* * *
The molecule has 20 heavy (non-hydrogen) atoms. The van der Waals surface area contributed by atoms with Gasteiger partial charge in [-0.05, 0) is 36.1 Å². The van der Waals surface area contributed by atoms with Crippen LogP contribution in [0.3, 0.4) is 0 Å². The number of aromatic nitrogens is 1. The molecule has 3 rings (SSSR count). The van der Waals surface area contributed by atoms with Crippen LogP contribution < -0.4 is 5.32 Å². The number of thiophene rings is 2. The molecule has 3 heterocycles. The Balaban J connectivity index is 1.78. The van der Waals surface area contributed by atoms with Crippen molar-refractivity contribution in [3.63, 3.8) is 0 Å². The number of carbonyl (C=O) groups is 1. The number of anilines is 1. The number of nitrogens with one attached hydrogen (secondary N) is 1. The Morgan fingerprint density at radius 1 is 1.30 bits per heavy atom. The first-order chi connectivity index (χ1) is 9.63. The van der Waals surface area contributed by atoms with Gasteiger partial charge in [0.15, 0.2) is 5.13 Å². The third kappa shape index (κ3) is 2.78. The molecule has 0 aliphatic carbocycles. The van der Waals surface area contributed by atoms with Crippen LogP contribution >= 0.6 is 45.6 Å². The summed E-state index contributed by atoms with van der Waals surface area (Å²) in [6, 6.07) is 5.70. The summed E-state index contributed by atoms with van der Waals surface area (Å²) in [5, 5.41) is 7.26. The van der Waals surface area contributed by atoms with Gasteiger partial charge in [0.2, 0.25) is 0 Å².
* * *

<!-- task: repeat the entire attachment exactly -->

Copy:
The molecule has 20 heavy (non-hydrogen) atoms. The van der Waals surface area contributed by atoms with Gasteiger partial charge in [-0.05, 0) is 36.1 Å². The van der Waals surface area contributed by atoms with Crippen LogP contribution in [0.3, 0.4) is 0 Å². The number of aromatic nitrogens is 1. The molecule has 3 rings (SSSR count). The van der Waals surface area contributed by atoms with Crippen LogP contribution < -0.4 is 5.32 Å². The number of thiophene rings is 2. The molecule has 3 heterocycles. The Balaban J connectivity index is 1.78. The van der Waals surface area contributed by atoms with Crippen molar-refractivity contribution in [3.63, 3.8) is 0 Å². The number of carbonyl (C=O) groups is 1. The number of anilines is 1. The number of nitrogens with one attached hydrogen (secondary N) is 1. The Morgan fingerprint density at radius 1 is 1.30 bits per heavy atom. The first-order chi connectivity index (χ1) is 9.63. The van der Waals surface area contributed by atoms with Gasteiger partial charge in [0.15, 0.2) is 5.13 Å². The third kappa shape index (κ3) is 2.78. The molecule has 0 aliphatic carbocycles. The van der Waals surface area contributed by atoms with Crippen LogP contribution >= 0.6 is 45.6 Å². The summed E-state index contributed by atoms with van der Waals surface area (Å²) in [6, 6.07) is 5.70. The summed E-state index contributed by atoms with van der Waals surface area (Å²) in [5, 5.41) is 7.26. The van der Waals surface area contributed by atoms with Gasteiger partial charge in [0.2, 0.25) is 0 Å².